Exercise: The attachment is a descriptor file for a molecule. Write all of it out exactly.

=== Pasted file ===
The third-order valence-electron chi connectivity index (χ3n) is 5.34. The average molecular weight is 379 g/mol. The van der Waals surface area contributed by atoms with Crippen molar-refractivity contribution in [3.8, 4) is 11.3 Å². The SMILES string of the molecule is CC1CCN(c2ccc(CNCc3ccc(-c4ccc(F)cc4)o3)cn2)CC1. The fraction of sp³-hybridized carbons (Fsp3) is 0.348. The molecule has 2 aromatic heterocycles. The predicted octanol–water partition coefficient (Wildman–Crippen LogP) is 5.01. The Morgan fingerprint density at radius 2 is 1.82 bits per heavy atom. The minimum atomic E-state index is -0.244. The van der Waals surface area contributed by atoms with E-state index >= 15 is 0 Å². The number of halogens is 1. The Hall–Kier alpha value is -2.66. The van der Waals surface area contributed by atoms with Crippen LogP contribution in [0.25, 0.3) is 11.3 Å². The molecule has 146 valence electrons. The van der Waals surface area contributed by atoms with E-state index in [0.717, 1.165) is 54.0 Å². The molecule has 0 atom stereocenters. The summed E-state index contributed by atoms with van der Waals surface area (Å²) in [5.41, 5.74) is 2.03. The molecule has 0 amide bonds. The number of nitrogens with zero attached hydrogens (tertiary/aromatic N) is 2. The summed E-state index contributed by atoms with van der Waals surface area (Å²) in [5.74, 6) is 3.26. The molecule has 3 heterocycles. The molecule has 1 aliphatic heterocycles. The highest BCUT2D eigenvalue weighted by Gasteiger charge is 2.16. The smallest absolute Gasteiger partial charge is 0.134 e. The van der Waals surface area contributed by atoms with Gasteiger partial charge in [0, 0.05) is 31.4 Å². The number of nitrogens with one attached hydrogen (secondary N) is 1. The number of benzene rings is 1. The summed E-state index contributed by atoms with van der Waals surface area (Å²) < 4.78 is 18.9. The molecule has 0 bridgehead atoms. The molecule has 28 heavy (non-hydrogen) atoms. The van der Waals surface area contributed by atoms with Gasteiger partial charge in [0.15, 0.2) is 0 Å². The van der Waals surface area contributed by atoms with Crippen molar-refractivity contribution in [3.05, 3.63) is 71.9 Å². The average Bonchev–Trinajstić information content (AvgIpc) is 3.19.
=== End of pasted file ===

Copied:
The third-order valence-electron chi connectivity index (χ3n) is 5.34. The average molecular weight is 379 g/mol. The van der Waals surface area contributed by atoms with Crippen molar-refractivity contribution in [3.8, 4) is 11.3 Å². The SMILES string of the molecule is CC1CCN(c2ccc(CNCc3ccc(-c4ccc(F)cc4)o3)cn2)CC1. The fraction of sp³-hybridized carbons (Fsp3) is 0.348. The molecule has 2 aromatic heterocycles. The predicted octanol–water partition coefficient (Wildman–Crippen LogP) is 5.01. The Morgan fingerprint density at radius 2 is 1.82 bits per heavy atom. The minimum atomic E-state index is -0.244. The van der Waals surface area contributed by atoms with E-state index >= 15 is 0 Å². The number of halogens is 1. The Hall–Kier alpha value is -2.66. The van der Waals surface area contributed by atoms with Crippen LogP contribution in [0.25, 0.3) is 11.3 Å². The molecule has 146 valence electrons. The van der Waals surface area contributed by atoms with E-state index in [0.717, 1.165) is 54.0 Å². The molecule has 0 atom stereocenters. The summed E-state index contributed by atoms with van der Waals surface area (Å²) in [5.41, 5.74) is 2.03. The molecule has 0 amide bonds. The number of nitrogens with zero attached hydrogens (tertiary/aromatic N) is 2. The summed E-state index contributed by atoms with van der Waals surface area (Å²) in [5.74, 6) is 3.26. The molecule has 3 heterocycles. The molecule has 1 aliphatic heterocycles. The highest BCUT2D eigenvalue weighted by Gasteiger charge is 2.16. The smallest absolute Gasteiger partial charge is 0.134 e. The van der Waals surface area contributed by atoms with Gasteiger partial charge in [0, 0.05) is 31.4 Å². The number of nitrogens with one attached hydrogen (secondary N) is 1. The number of benzene rings is 1. The summed E-state index contributed by atoms with van der Waals surface area (Å²) < 4.78 is 18.9. The molecule has 0 bridgehead atoms. The molecule has 28 heavy (non-hydrogen) atoms. The van der Waals surface area contributed by atoms with Gasteiger partial charge in [0.15, 0.2) is 0 Å². The van der Waals surface area contributed by atoms with Crippen molar-refractivity contribution in [3.05, 3.63) is 71.9 Å². The average Bonchev–Trinajstić information content (AvgIpc) is 3.19.